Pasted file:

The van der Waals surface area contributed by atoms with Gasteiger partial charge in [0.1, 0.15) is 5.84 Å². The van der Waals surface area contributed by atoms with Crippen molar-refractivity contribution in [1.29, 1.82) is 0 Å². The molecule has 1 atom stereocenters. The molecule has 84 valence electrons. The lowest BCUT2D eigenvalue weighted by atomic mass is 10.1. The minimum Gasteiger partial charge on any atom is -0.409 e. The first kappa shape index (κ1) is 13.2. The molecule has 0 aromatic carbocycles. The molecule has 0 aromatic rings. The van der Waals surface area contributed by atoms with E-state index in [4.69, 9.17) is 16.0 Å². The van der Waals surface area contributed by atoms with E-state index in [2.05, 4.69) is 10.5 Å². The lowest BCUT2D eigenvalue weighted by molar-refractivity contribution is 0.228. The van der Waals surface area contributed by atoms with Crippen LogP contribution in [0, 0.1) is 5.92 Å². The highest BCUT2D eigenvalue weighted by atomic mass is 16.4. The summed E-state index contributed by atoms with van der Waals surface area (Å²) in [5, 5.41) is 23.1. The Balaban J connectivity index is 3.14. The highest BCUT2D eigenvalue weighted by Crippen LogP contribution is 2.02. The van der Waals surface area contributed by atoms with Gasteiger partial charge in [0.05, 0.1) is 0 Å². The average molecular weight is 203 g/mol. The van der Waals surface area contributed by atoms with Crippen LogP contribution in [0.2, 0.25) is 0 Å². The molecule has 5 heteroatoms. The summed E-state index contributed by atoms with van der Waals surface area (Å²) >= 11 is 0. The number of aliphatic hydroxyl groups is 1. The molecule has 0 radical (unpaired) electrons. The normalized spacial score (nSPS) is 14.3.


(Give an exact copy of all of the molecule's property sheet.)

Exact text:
The van der Waals surface area contributed by atoms with Gasteiger partial charge in [0.1, 0.15) is 5.84 Å². The van der Waals surface area contributed by atoms with Crippen molar-refractivity contribution in [1.29, 1.82) is 0 Å². The molecule has 1 atom stereocenters. The molecule has 84 valence electrons. The lowest BCUT2D eigenvalue weighted by atomic mass is 10.1. The minimum Gasteiger partial charge on any atom is -0.409 e. The first kappa shape index (κ1) is 13.2. The molecule has 0 aromatic carbocycles. The molecule has 0 aromatic rings. The van der Waals surface area contributed by atoms with E-state index in [4.69, 9.17) is 16.0 Å². The van der Waals surface area contributed by atoms with E-state index in [2.05, 4.69) is 10.5 Å². The lowest BCUT2D eigenvalue weighted by molar-refractivity contribution is 0.228. The van der Waals surface area contributed by atoms with Crippen LogP contribution in [0, 0.1) is 5.92 Å². The highest BCUT2D eigenvalue weighted by atomic mass is 16.4. The summed E-state index contributed by atoms with van der Waals surface area (Å²) in [5, 5.41) is 23.1. The Balaban J connectivity index is 3.14. The highest BCUT2D eigenvalue weighted by Crippen LogP contribution is 2.02. The van der Waals surface area contributed by atoms with Gasteiger partial charge in [0.05, 0.1) is 0 Å². The average molecular weight is 203 g/mol. The van der Waals surface area contributed by atoms with Crippen LogP contribution in [0.2, 0.25) is 0 Å². The molecule has 5 heteroatoms. The summed E-state index contributed by atoms with van der Waals surface area (Å²) >= 11 is 0. The number of aliphatic hydroxyl groups is 1. The molecule has 0 radical (unpaired) electrons. The normalized spacial score (nSPS) is 14.3.